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Laura Seitz, Deseret News
University of Utah President David Pershing, left, and Jon M. Huntsman Sr., founder of the Huntsman Cancer Foundation, shake hands after the signing of a memorandum of understanding between the Huntsman Cancer Foundation and the University of Utah at the Huntsman Cancer Institute in Salt Lake City on Thursday, Oct. 5, 2017.

SALT LAKE CITY — University of Utah President David Pershing, in a letter to cancer research benefactor Jon M. Huntsman Sr., says he deeply regrets actions by the university "which were detrimental to the long-standing history of communication and trust between us."

Simmering friction between the university and the Huntsman Cancer Foundation came to a head in the spring when Pershing and Dr. Vivian Lee, former senior vice president of U. health sciences, fired Huntsman Cancer Institute CEO Mary Beckerle via email.

Beckerle's firing, which took her and Huntsman by surprise, ignited an angry media blitz from Huntsman, who called for Pershing and Lee to be ousted from the U.

The letter, released to the Deseret News by Huntsman in conjunction with an interview with Deseret News Opinion Editor Hal Boyd which was published online Tuesday, also apologizes for the university's “failure to consult with the Huntsman Cancer Foundation as provided in current agreements." Huntsman's comments appear in the Opinion section of the News today.

University spokesman Christopher Nelson late Tuesday said there would be no further comment from Pershing or the university beyond the letter itself.

Beckerle's termination triggered protests on campus from institute faculty, students and cancer patients. She was quickly reinstated and Lee resigned.

Pershing also moved up the timetable of his planned retirement as university president, but he has said he will remain in the position until the Utah State Board of Regents hires his successor.

Pershing's letter also thanks Huntsman for his “personal generosity and that of your family over the past decades.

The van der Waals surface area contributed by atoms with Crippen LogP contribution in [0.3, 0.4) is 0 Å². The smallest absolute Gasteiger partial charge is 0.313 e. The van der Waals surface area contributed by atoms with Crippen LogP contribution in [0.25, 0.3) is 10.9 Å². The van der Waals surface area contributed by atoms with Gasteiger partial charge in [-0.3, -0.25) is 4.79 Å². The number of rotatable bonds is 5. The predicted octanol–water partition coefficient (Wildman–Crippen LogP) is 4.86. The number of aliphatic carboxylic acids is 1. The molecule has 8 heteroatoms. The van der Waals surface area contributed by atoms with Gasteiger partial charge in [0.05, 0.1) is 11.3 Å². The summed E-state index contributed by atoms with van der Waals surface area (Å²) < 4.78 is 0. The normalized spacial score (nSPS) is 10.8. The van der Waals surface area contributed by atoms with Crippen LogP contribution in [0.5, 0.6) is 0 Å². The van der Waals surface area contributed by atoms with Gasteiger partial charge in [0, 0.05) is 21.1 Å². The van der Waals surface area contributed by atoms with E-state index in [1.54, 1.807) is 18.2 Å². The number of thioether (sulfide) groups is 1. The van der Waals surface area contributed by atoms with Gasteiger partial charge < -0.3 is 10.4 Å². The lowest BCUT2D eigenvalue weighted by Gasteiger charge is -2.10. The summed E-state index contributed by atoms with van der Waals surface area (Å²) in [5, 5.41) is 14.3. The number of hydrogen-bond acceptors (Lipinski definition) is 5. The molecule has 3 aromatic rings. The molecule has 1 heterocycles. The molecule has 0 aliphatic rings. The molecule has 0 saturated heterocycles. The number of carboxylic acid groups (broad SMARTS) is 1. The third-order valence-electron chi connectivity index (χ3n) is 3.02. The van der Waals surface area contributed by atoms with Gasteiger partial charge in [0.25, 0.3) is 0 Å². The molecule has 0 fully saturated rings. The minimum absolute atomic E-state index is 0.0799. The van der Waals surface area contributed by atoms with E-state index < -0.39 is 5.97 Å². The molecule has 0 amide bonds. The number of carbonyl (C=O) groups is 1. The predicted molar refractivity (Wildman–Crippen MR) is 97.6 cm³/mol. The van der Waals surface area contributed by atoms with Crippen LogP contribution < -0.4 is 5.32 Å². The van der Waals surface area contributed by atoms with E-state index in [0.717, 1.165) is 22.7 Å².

“The Huntsman Cancer Institute is truly one of the crown jewels of the University of Utah,” Pershing wrote.

The president wrote that the new supplemental memorandum of understanding “will help guarantee that we will work together cooperatively and will consult with each other on all major decisions affecting the operations and funding of Huntsman Cancer Institute in order to ensure HCI’s three-fold mission is achieved.”

Pershing's letter is dated Oct. 5, the same day that the university's board of trustees approved the supplemental memorandum of understanding between the university and the Huntsman Cancer Foundation.

After a lengthy closed-door session but no public discussion, the trustees voted 8-1 to ratify the agreement, effectively putting an end to a monthslong public power struggle followed by several months of negotiation over a new memorandum of understanding between the foundation and the university.

Following the vote, Pershing spoke briefly, explaining that after months of discussion, the parties emerged in a better position “to bring together our shared resources, world-class talent and experience to fight cancer and care for our patients.”

He added, “On a more personal note, I would just like to say that the university is exceedingly grateful for the incredible support and the passion of the Huntsman family over the past decades and most especially for the new $120 million Huntsman Cancer Foundation donation to HCI that Jon Huntsman Sr. so graciously announced a few months ago at the dedication of the Primary Children’s and Families Cancer Research Building. This is a great day for all of us.”

In his conversation with Boyd, Huntsman noted his appreciation for Pershing's letter:

"It acknowledged that contracts had been breached. As important, it acknowledged that trust had been broken. That admission demonstrates the humility of the individual, and the deep introspection this difficult time requires of us all. President Pershing and I have always shown our mutual respect and affection for one another. That feeling exists now more than ever."